Industry News | July 18, 2012 | QSR Exclusive Brief

Revamped Salsarita's Prepped for Growth

Some people just have what it takes to turn a brand around. And Phil Friedman, former CEO and president of McAlister’s Corporation, is one of those people.

After his Mississippi Restaurant Group purchased Salsarita’s—a fresh cantina that offers a bright and colorful atmosphere featuring signature burritos, Mexican pizzas, house-made salsas, and seasoned tortilla chips—and he took the helm last June, Friedman says the brand has improved by leaps and bounds.

“When you buy a small chain that has grown through a founder or through the early organization, often they’ve gone beyond their capabilities,” he says. That’s why Friedman and his team, including COO Larry Reinstein, worked to refresh and enhance the brand from the bottom up.

They began by creating a solid management and support team—what Friedman calls the foundation of the brand.

Adding positions like director of training, senior franchise business coach, and menu and procurement manager, along with a franchise advisory council, Friedman and Reinstein helped Salsarita’s build the backbone the brand had been lacking.

“When you look back to when we bought the company, it was a chain that had grown, but it really had not progressed far enough and really needed a change in leadership, a change in management, a change in professionalism,” Friedman says.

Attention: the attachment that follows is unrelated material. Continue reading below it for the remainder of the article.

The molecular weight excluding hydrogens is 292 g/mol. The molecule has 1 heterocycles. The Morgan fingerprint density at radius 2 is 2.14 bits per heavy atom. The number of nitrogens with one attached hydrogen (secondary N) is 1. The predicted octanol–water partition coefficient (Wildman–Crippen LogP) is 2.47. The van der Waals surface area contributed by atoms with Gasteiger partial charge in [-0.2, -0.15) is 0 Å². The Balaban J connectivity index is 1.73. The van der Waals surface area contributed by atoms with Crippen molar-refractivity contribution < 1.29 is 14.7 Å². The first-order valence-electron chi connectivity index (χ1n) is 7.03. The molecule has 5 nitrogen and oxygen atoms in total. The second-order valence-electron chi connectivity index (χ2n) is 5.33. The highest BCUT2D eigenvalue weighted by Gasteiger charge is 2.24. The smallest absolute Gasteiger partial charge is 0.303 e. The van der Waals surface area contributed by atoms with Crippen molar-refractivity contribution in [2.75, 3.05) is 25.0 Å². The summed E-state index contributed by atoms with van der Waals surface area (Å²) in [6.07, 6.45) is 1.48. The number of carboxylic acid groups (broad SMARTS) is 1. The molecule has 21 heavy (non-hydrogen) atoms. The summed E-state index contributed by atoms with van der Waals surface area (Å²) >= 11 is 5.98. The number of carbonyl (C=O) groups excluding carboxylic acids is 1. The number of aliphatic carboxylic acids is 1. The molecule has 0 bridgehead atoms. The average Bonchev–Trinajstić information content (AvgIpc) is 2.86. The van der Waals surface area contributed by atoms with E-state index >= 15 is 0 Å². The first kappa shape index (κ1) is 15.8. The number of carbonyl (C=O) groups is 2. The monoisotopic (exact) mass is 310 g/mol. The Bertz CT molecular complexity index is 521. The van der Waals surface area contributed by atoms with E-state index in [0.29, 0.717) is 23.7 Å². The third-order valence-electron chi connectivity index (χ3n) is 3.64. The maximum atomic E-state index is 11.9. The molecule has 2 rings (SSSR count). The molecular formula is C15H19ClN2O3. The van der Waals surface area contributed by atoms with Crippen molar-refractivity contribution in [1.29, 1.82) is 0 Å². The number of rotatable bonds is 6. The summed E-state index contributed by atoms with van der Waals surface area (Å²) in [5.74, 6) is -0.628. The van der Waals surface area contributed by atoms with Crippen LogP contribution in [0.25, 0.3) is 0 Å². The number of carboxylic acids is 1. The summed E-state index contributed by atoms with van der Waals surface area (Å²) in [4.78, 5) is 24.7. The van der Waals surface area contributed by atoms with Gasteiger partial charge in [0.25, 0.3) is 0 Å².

Friedman also knew that a rejuvenated menu had to be at the top of his agenda. But instead of simply creating a laundry list of new menu items, the brand chose to work with what it had, opting to give old favorites a facelift.

“The product was there, but it was just there,” Friedman says, calling many of the existing menu items “stale.” To remedy the situation, the brand took two menu staples—burritos and Mexican pizzas—and completely remade, repackaged, and rebranded them.

The CasaRito, launched in April, was a take on Salsarita’s ‘wet’ burrito. By bringing in new sauces and better plating, the brand now sees one-fifth of their burrito-buyers ordering the refreshed menu item, which was the first new product under Friedman’s lead.

Another twist on a classic is the Cantizza pizza, launched on July 5 in the chains 80 locations. These make-your-own Mexican pizzas come in four varieties: BBQ Pork, Chicken Fajita, Steak Nacho, and Beef Taco.

In addition, Salsarita’s re-negotiated long-term produce contracts to reduce costs and stabilize quality levels in the restaurant, and it found new sourcing for avocados to create a more authentic guacamole, which guests receive on the house.

The brand also concocted a new chicken preparation to deliver fresher, juicier, and more flavorful chicken to its diners. Friedman says the team is focused on developing proprietary salsas and introducing corn tortillas, as well.

“We’re really developing something special,” Friedman says. “When we’re done with all the work … we’re going to be looked at more and more as something a little different, a little better, and a little special.”

In turn, the team is hoping to make diners feel special, too, with its increased focus on guest experience and customer satisfaction.